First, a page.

This is part of an ongoing series of posts discussion issues I personally encounter while taking public transit in Edmonton. Links to other posts will be added on an ongoing basis:

My frame of mind for the longest time was, the most dangerous place to be is my own bedroom. This however, didn’t prevent me from associating darkness and public places with being at risk.

What is a Captive Transit User? I learned about the term for the first time from the City of Edmonton’s website. The easy definition is: someone who takes public transit because it’s the best (or only available) option for them to travel around. The part about feeling ‘captive’ comes from the restriction that sometimes comes up, perhaps because one is too poor to own and maintain a vehicle, one does not know how to drive, or for medical reasons, cannot operate a vehicle. In many ways, I relate to this a lot. Though I’m pretty fortunate to afford the occasional taxi ride and with my husband having a car.

When it comes to big picture thinking on social and political topics, this is a short list of a trauma-informed approach (the 4 R’s) that I compiled.

  1. Realizes the widespread impact of trauma and understands potential paths for recovery
  2. Recognizes the signs and symptoms of trauma in clients, families, staff, and others involved with the system
  3. Responds by fully integrating knowledge about trauma into policies, procedures, and practices
  4. Resists re-traumatization 

I sincerely hope that government officials and service providers, especially with transit, would integrate this perspective in very clear and tangible ways more often.

The way the human psyche works, all it takes is one horrific and traumatic event to discourage someone from doing something, or to have a very negative association towards something.

That makes a lot of sense. If a person gets attacked in a specific LRT station, that person will likely try to not use it ever again, or if they don’t have a choice, to be more wary, stressed and anxious every time the use it. Certain bus routes apparently have a prominent reputation for having lots of disruption, where the likelihood of being harassed is a lot higher. Imagine being in an ongoing state of high alert and anxiousness on a regular basis?

As a high school student in a city in the Philippines, I always got told to go home way before sunset, because taking public transportation after dark is dangerous. As a relatively new resident of Edmonton back in 2008, I was also told to be careful when commuting in downtown because of the “sketchy people” that are around.

This is tough, because when I was hearing these messages, many of these people don’t know of my history of sexual assault. My frame of mind for the longest time was, the most dangerous place to be is my own bedroom. This however, didn’t prevent me from associating darkness and public places with being at risk.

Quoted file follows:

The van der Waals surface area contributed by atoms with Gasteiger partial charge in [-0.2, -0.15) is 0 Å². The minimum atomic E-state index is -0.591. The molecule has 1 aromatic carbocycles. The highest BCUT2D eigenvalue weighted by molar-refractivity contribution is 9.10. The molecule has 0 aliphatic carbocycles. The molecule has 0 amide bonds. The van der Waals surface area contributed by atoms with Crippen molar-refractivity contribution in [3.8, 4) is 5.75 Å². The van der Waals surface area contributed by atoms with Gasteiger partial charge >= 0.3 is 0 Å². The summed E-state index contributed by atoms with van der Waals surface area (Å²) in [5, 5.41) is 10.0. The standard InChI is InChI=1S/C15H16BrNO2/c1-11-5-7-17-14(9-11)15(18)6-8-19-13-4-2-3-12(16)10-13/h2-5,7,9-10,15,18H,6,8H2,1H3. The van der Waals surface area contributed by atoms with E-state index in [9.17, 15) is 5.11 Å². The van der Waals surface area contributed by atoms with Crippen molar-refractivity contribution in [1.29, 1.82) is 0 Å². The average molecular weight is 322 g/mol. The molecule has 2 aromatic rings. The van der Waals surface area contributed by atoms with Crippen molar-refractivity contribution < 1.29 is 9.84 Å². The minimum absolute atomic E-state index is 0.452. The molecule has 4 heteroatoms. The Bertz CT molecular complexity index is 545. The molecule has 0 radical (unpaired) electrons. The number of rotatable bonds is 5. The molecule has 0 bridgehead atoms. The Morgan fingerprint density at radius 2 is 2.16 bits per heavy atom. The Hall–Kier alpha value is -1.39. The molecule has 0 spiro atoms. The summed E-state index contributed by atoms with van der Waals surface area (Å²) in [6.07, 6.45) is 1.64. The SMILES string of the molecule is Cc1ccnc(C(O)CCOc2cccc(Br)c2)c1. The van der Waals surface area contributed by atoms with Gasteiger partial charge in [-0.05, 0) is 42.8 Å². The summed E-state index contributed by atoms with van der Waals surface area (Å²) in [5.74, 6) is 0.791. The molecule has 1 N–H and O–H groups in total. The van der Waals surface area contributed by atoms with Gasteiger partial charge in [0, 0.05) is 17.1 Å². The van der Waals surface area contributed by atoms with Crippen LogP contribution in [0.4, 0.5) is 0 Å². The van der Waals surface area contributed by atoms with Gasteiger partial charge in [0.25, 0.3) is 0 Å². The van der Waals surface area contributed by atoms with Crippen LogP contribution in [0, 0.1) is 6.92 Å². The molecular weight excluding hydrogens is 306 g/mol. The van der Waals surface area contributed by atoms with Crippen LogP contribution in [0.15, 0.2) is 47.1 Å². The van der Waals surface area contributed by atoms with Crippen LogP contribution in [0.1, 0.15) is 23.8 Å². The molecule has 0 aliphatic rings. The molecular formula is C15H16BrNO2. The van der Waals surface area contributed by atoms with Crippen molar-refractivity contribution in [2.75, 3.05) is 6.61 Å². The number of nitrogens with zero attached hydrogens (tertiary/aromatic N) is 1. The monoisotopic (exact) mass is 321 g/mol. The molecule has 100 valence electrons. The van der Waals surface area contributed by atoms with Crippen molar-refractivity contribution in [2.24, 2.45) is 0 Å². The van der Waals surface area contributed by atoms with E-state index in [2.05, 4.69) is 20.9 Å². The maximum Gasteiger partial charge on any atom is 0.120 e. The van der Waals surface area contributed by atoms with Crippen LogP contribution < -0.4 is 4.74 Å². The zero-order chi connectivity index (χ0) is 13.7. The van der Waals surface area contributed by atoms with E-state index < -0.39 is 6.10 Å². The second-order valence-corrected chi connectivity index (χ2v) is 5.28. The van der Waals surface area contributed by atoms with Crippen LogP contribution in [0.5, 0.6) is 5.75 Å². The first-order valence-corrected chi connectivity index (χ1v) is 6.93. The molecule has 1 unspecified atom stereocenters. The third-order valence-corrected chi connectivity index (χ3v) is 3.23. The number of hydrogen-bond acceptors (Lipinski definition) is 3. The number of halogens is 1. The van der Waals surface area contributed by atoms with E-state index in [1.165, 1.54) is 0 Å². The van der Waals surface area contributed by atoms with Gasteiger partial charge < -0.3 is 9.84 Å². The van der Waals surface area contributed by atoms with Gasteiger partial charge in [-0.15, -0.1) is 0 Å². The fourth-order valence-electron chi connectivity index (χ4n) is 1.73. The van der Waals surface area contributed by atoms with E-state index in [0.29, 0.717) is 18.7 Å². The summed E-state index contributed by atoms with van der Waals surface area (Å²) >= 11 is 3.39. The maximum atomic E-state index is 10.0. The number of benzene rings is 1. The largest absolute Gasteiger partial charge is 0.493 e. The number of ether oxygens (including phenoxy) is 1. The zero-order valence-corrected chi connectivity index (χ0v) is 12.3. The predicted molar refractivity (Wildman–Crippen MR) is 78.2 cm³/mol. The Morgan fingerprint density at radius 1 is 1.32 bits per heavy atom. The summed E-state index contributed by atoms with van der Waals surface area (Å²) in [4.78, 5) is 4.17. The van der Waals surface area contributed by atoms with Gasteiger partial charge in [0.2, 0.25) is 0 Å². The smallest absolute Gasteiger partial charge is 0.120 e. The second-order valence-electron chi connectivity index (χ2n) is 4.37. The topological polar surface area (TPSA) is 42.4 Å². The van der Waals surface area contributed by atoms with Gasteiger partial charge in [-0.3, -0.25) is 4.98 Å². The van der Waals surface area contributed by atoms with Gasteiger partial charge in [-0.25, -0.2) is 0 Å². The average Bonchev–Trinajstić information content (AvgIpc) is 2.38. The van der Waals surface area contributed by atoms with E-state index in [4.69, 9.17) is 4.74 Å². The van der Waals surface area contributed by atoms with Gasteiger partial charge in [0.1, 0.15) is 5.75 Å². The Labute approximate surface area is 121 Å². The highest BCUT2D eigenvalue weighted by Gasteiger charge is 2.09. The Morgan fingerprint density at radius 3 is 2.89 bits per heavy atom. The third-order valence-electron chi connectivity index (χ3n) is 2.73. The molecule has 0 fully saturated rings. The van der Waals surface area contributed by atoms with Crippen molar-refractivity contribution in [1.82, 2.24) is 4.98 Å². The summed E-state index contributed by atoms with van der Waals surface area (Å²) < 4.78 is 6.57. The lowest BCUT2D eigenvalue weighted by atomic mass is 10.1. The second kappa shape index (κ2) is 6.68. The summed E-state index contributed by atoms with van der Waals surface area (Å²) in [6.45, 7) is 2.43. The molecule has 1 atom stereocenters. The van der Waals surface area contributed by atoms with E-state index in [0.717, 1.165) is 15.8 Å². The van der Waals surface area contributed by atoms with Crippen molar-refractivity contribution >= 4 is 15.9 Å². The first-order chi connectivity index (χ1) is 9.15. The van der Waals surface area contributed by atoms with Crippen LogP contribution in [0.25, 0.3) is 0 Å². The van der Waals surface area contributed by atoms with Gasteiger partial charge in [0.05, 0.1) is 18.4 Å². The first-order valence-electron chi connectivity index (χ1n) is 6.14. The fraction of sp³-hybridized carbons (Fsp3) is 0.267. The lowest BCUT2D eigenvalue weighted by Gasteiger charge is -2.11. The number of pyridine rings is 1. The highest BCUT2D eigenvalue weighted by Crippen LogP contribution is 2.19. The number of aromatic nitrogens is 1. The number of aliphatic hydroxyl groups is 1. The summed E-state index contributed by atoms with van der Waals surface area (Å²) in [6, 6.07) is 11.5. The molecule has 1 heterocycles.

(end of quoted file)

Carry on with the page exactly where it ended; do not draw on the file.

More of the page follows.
When I got home from my office in downtown, sometimes I say to myself with a huge sigh of relief “Today is a good day! I didn’t get raped…or stabbed, or groped. Thank goodness!” There are numerous stories of harassment that I hear from fellow residents of Edmonton about unwanted attention while waiting for a transit vehicle, or while onboard one. Many people crafted strategies to minimize the likelihood of this happening, such as wearing headphones and staring blankly when someone is trying to strike up a conversation.

Many share the feeling that they are forced to be nice to not “set him off” and to avoid being an ‘active hostile target’ of harassment. There was that story of a woman speaking out when a man on a bus started making racist remarks to an Asian-Canadian person. There is two types of hostility in this instance, the one inflicted towards the Asian-Canadian person, and then towards the woman who called out the harasser.

Commuting late at night poses a additional set of challenges. There’s that heightened sense of panic when the bus is missed or the last route has passed. There’s a recent announcement that the city’s telephone service line, 311, is unavailable in the evenings after 7PM, which is a disservice to those who are more vulnerable in the evenings.

One time, I was stuck at the U of A South Campus because when I got off the LRT, the connecting bus I was planning to take just departed, and it is another half hour for the next bus since it is after 10 PM. I realized that instead of waiting completely alone, it is better for me to take the train back to the University of Alberta station and take a taxi there to get home. This is a good back-up plan assuming there is indeed a taxi waiting in the stall by the University Transit Station every time. And based on personal experience, that is not always the case. Spending extra time to re-route one’s travel to get home because of safety reasons is a bit counterintutive since the best scenario would be just getting home quicker, but for a transit user with limited money, this is a reality. A trade off between money and time, with safety being potentially compromised along the way.

Being blamed for an attack while taking transit really riles me up. It reminds me of the blame cast at me and that I internalized, and that many others have experienced as well.

Perhaps it is a very high standard, but this is my take on achieving a safe transit system: When an Edmontonian who previously had a horrific experience taking transit, then decides to take a chance and felt comfortable, safe and satisfied in their journey from point A to point B. I have some level of hope from what seems to be the city’s effort to incorporate GBA+ Analysis framework, and the availability of ways to make an impact such as city committees like the one I volunteer for. This is the threshold that ought to be met, and I do hope we get closer to getting to this, in a way that an average person will instinctively notice it.

Book Review: Becoming Superman